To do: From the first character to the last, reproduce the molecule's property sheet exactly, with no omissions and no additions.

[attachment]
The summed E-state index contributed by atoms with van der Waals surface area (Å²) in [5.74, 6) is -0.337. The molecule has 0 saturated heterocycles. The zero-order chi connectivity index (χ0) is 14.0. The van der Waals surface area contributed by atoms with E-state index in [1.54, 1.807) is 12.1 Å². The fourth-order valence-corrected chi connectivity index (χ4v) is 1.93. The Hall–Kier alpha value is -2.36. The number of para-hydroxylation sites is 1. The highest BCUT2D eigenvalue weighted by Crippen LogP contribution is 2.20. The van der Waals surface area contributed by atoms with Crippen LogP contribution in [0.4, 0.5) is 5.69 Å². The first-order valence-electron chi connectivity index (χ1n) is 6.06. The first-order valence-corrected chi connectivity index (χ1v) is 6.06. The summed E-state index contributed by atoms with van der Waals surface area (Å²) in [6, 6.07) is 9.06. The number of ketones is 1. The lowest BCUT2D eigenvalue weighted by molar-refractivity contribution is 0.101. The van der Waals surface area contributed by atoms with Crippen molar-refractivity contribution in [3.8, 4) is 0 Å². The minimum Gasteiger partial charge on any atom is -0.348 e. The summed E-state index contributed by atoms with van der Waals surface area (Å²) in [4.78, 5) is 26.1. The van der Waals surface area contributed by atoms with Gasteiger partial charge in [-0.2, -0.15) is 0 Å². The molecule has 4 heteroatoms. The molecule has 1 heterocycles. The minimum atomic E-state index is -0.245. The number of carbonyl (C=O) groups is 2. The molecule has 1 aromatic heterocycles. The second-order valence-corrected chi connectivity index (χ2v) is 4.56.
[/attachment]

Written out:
The summed E-state index contributed by atoms with van der Waals surface area (Å²) in [5.74, 6) is -0.337. The molecule has 0 saturated heterocycles. The zero-order chi connectivity index (χ0) is 14.0. The van der Waals surface area contributed by atoms with E-state index in [1.54, 1.807) is 12.1 Å². The fourth-order valence-corrected chi connectivity index (χ4v) is 1.93. The Hall–Kier alpha value is -2.36. The number of para-hydroxylation sites is 1. The highest BCUT2D eigenvalue weighted by Crippen LogP contribution is 2.20. The van der Waals surface area contributed by atoms with Crippen LogP contribution in [0.4, 0.5) is 5.69 Å². The first-order valence-electron chi connectivity index (χ1n) is 6.06. The first-order valence-corrected chi connectivity index (χ1v) is 6.06. The summed E-state index contributed by atoms with van der Waals surface area (Å²) in [6, 6.07) is 9.06. The number of ketones is 1. The lowest BCUT2D eigenvalue weighted by molar-refractivity contribution is 0.101. The van der Waals surface area contributed by atoms with Crippen molar-refractivity contribution in [3.8, 4) is 0 Å². The minimum Gasteiger partial charge on any atom is -0.348 e. The summed E-state index contributed by atoms with van der Waals surface area (Å²) in [4.78, 5) is 26.1. The van der Waals surface area contributed by atoms with Gasteiger partial charge in [-0.2, -0.15) is 0 Å². The molecule has 4 heteroatoms. The molecule has 1 heterocycles. The minimum atomic E-state index is -0.245. The number of carbonyl (C=O) groups is 2. The molecule has 1 aromatic heterocycles. The second-order valence-corrected chi connectivity index (χ2v) is 4.56.